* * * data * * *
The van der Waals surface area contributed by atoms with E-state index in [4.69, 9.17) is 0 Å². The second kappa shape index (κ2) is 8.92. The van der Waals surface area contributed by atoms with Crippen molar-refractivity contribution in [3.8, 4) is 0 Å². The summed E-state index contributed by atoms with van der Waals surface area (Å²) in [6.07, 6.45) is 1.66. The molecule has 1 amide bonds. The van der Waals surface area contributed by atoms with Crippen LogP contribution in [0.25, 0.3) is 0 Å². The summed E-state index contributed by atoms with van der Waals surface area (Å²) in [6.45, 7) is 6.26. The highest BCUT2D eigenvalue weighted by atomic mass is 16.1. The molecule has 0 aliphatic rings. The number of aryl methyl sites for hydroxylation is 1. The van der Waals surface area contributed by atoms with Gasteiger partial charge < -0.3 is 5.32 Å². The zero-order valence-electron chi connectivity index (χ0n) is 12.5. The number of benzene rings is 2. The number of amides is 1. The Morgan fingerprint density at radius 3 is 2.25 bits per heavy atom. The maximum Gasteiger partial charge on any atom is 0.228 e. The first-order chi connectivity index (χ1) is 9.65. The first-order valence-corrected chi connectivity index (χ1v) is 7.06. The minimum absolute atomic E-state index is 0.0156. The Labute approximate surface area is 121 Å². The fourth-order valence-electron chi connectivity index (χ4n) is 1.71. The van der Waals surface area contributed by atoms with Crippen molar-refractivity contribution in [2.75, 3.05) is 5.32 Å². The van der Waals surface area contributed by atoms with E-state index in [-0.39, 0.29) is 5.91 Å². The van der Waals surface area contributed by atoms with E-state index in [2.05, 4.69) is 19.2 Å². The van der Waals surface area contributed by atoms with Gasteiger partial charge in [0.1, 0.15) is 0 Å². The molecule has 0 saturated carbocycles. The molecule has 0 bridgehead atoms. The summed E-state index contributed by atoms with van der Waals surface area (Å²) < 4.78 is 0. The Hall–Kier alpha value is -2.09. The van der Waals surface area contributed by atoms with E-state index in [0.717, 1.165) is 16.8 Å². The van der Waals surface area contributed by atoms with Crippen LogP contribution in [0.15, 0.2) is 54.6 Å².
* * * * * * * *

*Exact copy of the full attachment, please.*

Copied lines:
The van der Waals surface area contributed by atoms with E-state index in [4.69, 9.17) is 0 Å². The second kappa shape index (κ2) is 8.92. The van der Waals surface area contributed by atoms with Crippen molar-refractivity contribution in [3.8, 4) is 0 Å². The summed E-state index contributed by atoms with van der Waals surface area (Å²) in [6.07, 6.45) is 1.66. The molecule has 1 amide bonds. The van der Waals surface area contributed by atoms with Crippen LogP contribution in [0.25, 0.3) is 0 Å². The summed E-state index contributed by atoms with van der Waals surface area (Å²) in [6.45, 7) is 6.26. The highest BCUT2D eigenvalue weighted by atomic mass is 16.1. The molecule has 0 aliphatic rings. The number of aryl methyl sites for hydroxylation is 1. The van der Waals surface area contributed by atoms with Gasteiger partial charge < -0.3 is 5.32 Å². The zero-order valence-electron chi connectivity index (χ0n) is 12.5. The number of benzene rings is 2. The number of amides is 1. The Morgan fingerprint density at radius 3 is 2.25 bits per heavy atom. The maximum Gasteiger partial charge on any atom is 0.228 e. The first-order chi connectivity index (χ1) is 9.65. The first-order valence-corrected chi connectivity index (χ1v) is 7.06. The minimum absolute atomic E-state index is 0.0156. The Labute approximate surface area is 121 Å². The fourth-order valence-electron chi connectivity index (χ4n) is 1.71. The van der Waals surface area contributed by atoms with Crippen molar-refractivity contribution in [2.75, 3.05) is 5.32 Å². The van der Waals surface area contributed by atoms with E-state index in [-0.39, 0.29) is 5.91 Å². The van der Waals surface area contributed by atoms with E-state index in [2.05, 4.69) is 19.2 Å². The van der Waals surface area contributed by atoms with Gasteiger partial charge in [0.1, 0.15) is 0 Å². The molecule has 0 saturated carbocycles. The molecule has 0 bridgehead atoms. The summed E-state index contributed by atoms with van der Waals surface area (Å²) < 4.78 is 0. The Hall–Kier alpha value is -2.09. The van der Waals surface area contributed by atoms with E-state index in [0.717, 1.165) is 16.8 Å². The van der Waals surface area contributed by atoms with Crippen LogP contribution in [0.15, 0.2) is 54.6 Å².